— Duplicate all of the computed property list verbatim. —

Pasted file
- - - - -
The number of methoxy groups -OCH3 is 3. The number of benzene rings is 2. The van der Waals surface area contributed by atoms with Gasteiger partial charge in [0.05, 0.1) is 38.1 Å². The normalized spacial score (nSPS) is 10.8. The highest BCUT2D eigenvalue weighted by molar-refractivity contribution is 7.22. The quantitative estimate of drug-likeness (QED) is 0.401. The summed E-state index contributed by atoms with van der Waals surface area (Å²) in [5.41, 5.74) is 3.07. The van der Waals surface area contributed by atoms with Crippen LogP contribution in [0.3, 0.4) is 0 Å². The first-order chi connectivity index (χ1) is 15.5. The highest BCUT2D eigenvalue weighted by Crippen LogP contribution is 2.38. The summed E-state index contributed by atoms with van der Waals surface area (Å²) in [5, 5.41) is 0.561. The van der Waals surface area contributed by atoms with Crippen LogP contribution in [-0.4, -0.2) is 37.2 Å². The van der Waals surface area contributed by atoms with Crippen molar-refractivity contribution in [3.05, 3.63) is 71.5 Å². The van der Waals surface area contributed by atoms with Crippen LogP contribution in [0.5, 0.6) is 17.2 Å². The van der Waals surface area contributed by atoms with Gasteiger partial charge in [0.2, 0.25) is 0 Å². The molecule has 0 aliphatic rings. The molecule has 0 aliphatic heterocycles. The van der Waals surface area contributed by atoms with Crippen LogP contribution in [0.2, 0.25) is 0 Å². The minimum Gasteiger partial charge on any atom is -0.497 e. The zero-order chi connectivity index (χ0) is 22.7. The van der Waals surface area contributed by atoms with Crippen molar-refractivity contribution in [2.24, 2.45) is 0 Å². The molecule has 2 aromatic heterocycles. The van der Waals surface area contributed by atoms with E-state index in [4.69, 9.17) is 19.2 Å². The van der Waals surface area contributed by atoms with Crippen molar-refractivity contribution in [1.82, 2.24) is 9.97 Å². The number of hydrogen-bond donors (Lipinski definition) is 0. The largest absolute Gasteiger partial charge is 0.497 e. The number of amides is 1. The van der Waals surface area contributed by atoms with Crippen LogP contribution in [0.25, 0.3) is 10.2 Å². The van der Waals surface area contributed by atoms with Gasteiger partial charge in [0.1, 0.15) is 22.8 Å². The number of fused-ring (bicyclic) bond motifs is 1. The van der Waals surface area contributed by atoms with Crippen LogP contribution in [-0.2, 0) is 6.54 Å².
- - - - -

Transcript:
The number of methoxy groups -OCH3 is 3. The number of benzene rings is 2. The van der Waals surface area contributed by atoms with Gasteiger partial charge in [0.05, 0.1) is 38.1 Å². The normalized spacial score (nSPS) is 10.8. The highest BCUT2D eigenvalue weighted by molar-refractivity contribution is 7.22. The quantitative estimate of drug-likeness (QED) is 0.401. The summed E-state index contributed by atoms with van der Waals surface area (Å²) in [5.41, 5.74) is 3.07. The van der Waals surface area contributed by atoms with Crippen LogP contribution in [0.3, 0.4) is 0 Å². The first-order chi connectivity index (χ1) is 15.5. The highest BCUT2D eigenvalue weighted by Crippen LogP contribution is 2.38. The summed E-state index contributed by atoms with van der Waals surface area (Å²) in [5, 5.41) is 0.561. The van der Waals surface area contributed by atoms with Crippen LogP contribution in [-0.4, -0.2) is 37.2 Å². The van der Waals surface area contributed by atoms with Crippen molar-refractivity contribution in [3.05, 3.63) is 71.5 Å². The van der Waals surface area contributed by atoms with Crippen LogP contribution in [0.5, 0.6) is 17.2 Å². The van der Waals surface area contributed by atoms with Gasteiger partial charge in [0.2, 0.25) is 0 Å². The molecule has 0 aliphatic rings. The molecule has 0 aliphatic heterocycles. The van der Waals surface area contributed by atoms with Crippen LogP contribution in [0.2, 0.25) is 0 Å². The minimum Gasteiger partial charge on any atom is -0.497 e. The zero-order chi connectivity index (χ0) is 22.7. The van der Waals surface area contributed by atoms with Crippen molar-refractivity contribution in [2.24, 2.45) is 0 Å². The molecule has 2 aromatic heterocycles. The van der Waals surface area contributed by atoms with E-state index in [4.69, 9.17) is 19.2 Å². The van der Waals surface area contributed by atoms with Crippen molar-refractivity contribution in [1.82, 2.24) is 9.97 Å². The number of hydrogen-bond donors (Lipinski definition) is 0. The largest absolute Gasteiger partial charge is 0.497 e. The number of amides is 1. The van der Waals surface area contributed by atoms with Crippen LogP contribution in [0.25, 0.3) is 10.2 Å². The van der Waals surface area contributed by atoms with Gasteiger partial charge in [0.1, 0.15) is 22.8 Å². The number of fused-ring (bicyclic) bond motifs is 1. The van der Waals surface area contributed by atoms with Crippen LogP contribution in [-0.2, 0) is 6.54 Å².